This image moved me not only because of the way her son situated her within a larger Latin@ herstory but also how the image was captioned:
My mom becomes one with the women in this mural. She’s my favorite Chicana hero.
While mothers are human and many some times seem to or actually fail us in various moments in our lives, I think it is important to remember that our mothers shape us in many ways, leading us toward or away from certain kinds of choices, activism, and consciousness. For many women of color, our mothers are our first feminist role models and the discourse of generational conflict serves to erase that or shame us for it when we should celebrate. For many queer youth, our mothers are our first heroes standing between us and the world, whether those mothers are biological moms who keep us safe in our homes and our communities as children or chosen mothers who look out for us when biology fails. These are the mothers who build nations and movements and whole people but whose names never make it into the textbooks or the canons. And I love that this image reminds us exactly who our mothers are and why we should honor them regardless of whether they are natal moms or mothers from families we choose.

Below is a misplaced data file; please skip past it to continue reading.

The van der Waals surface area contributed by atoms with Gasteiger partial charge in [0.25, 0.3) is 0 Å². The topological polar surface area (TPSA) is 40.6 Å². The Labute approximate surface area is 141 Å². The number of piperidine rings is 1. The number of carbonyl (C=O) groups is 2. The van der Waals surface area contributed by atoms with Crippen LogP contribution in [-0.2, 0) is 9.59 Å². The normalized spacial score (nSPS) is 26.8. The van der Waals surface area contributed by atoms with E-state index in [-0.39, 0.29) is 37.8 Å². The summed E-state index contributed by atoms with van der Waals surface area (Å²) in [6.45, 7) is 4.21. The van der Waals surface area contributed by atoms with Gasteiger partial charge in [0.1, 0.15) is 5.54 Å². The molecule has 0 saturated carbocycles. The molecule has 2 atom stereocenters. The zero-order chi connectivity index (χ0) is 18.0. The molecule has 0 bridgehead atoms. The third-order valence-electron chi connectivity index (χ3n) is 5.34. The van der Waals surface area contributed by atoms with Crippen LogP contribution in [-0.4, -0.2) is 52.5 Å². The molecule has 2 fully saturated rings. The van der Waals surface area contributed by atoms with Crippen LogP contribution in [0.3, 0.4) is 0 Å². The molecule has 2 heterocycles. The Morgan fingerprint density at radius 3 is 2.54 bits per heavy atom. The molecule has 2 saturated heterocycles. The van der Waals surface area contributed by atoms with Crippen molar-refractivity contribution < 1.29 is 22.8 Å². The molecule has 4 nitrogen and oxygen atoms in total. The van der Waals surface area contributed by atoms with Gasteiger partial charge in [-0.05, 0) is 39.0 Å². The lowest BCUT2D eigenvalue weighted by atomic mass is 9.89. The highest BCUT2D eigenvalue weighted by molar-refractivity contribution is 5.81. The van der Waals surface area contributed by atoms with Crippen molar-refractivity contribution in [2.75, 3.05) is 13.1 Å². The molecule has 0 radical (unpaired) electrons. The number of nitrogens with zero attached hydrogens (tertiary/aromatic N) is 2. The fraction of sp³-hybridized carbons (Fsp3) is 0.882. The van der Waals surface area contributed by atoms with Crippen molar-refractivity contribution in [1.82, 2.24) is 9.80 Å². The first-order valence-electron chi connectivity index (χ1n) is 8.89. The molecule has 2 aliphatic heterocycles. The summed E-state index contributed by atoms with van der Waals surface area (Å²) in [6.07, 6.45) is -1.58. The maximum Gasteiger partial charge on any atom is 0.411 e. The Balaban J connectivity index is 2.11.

Our mothers represent our herstories from gandmothers to mothers, from culture to culture, from adoption to new birth, they presence is with us.
They teach us faith and rebellion, all in the name of being true to ourselves and making our way(s) in this world.
They gave us strength in the face of oppressions.
And they give us comfort in the form of instruction, love, and home even when we think we are too cool, too young, too old, or too-too for their love.
So here is to you mama, Happy Mother’s Day.